Agape: The Perfect Love

How many different types of love exist? Just one? Three? A dozen? The ancient Greeks specified four principal classes of love: storge, philia, eros, and agape. So what’s the difference? Storge, philia, and eros are all imperfect loves vulnerable to sinful pitfalls and can only be redeemed by agape love.

Storge can be described as the basic affection and fondness relations feel for one another. Established in familial love, storge is exemplified when a mother cherishes her child or when a husband protects his wife. According to C. S. Lewis, storge is “the humblest” and “the least discriminating of loves.” Lewis posits that storge is comprised of both Gift-Love and Need-Love. Storge that has not been redeemed by agape love is susceptible to jealousy, pride, possessiveness, and the insatiable compulsion to give.

Philia, or, friendship love, is a natural love that enables its participators to enjoy companionship and camaraderie. Also termed, “appreciative love,” philia treats others as free equals. It is a type of brotherly love, characterized by benevolence and kindheartedness. The friendship of David and Jonathon in 1 Samuel offers a powerful scriptural example of philia. As Christians, we are exhorted to love our brothers and sisters in Christ: “Be kindly affectionate to one another with brotherly love, in honor giving preference to one another” (NKJV, Romans 12:10). One of the chief downfalls of unredeemed philia is its propensity to exclude others.

Eros is best described as physical, sensual love. Eros is distinct from, but not exclusive from sexuality, hence its other facets include romance and intimacy. In Greek mythology, Eros functions as the god of love and epitome of passion, the Greek equivalent of Cupid. Plato perceived eros to represent a yearning for wholeness or completeness. The value of eros should not be overlooked, as it is an integral part of a God honoring marriage (Ephesians 5:31-32). However, the unrestrained pursuit of eros can lead to evils such as adultery, betrayal, and immoral sexual gratification.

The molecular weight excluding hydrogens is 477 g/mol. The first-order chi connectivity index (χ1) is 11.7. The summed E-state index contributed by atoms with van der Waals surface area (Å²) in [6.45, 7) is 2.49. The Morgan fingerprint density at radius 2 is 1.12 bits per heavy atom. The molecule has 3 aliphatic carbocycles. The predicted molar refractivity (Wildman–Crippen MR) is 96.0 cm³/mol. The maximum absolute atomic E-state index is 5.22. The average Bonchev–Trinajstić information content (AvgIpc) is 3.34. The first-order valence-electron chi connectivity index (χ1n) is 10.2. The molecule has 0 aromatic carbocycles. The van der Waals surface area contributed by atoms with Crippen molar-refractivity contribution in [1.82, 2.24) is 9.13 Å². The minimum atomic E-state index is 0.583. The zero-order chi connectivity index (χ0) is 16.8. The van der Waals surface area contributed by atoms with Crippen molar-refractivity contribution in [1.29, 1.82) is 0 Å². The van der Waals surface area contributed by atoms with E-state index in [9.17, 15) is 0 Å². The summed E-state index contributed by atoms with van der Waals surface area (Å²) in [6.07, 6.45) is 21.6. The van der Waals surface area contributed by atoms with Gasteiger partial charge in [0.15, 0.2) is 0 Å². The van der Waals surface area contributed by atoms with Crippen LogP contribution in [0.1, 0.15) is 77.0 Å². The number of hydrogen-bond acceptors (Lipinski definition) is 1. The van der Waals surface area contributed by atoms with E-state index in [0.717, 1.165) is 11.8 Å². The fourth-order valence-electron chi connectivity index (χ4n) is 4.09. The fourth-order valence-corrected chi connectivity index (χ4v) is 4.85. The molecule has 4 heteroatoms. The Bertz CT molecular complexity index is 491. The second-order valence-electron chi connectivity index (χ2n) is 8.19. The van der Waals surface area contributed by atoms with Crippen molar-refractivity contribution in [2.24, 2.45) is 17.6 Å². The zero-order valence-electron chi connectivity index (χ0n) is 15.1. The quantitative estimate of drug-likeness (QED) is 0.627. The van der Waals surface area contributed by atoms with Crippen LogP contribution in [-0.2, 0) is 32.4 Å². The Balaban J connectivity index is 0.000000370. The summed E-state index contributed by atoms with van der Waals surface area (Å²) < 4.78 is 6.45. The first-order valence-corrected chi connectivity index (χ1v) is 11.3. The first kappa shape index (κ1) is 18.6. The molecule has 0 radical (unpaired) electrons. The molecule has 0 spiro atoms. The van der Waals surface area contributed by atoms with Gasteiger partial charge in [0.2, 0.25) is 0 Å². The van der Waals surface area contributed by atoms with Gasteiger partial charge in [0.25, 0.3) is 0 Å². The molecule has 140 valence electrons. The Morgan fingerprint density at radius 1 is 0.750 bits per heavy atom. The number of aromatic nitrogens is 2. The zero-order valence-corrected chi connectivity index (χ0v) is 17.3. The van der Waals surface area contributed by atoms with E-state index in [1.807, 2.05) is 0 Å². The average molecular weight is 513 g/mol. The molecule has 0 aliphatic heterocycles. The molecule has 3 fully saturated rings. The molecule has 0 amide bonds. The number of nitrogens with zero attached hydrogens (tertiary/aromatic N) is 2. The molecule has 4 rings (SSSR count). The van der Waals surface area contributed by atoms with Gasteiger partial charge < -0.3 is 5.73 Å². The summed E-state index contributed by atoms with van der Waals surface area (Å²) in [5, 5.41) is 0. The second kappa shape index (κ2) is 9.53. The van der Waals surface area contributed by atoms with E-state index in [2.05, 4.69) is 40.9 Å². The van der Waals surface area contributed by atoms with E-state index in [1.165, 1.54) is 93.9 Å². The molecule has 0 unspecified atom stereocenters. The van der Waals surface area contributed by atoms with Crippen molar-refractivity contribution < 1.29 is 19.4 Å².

Agape, or, selfless love, is the perfect love God demonstrated for us when he sent us His Son (John 3:16). Compassionate and unconditional, agape is the highest type of love, always seeking the beloved’s best interests. There are no potential disadvantages of agape; it alone has the transformative power to redeem distorted storge, philia, and eros. God first exhibited agape love for man: “But God demonstrates His own love toward us, in that while we were still sinners, Christ died for us” (NKJV, Romans 5:8). As Christians, we are commanded to show agape love to our fellow men: “A new commandment I give to you, that you love one another; as I have loved you, that you also love one another. By this all will know that you are my disciples, if you have love for one another” (NKJV, John 13:34-35).

Ask yourself “What areas of my life need to be transformed by agape love?” If you’d like a more in depth study of how agape redeems distorted storge, philia, and eros, check out C. S. Lewis’ The Four Loves.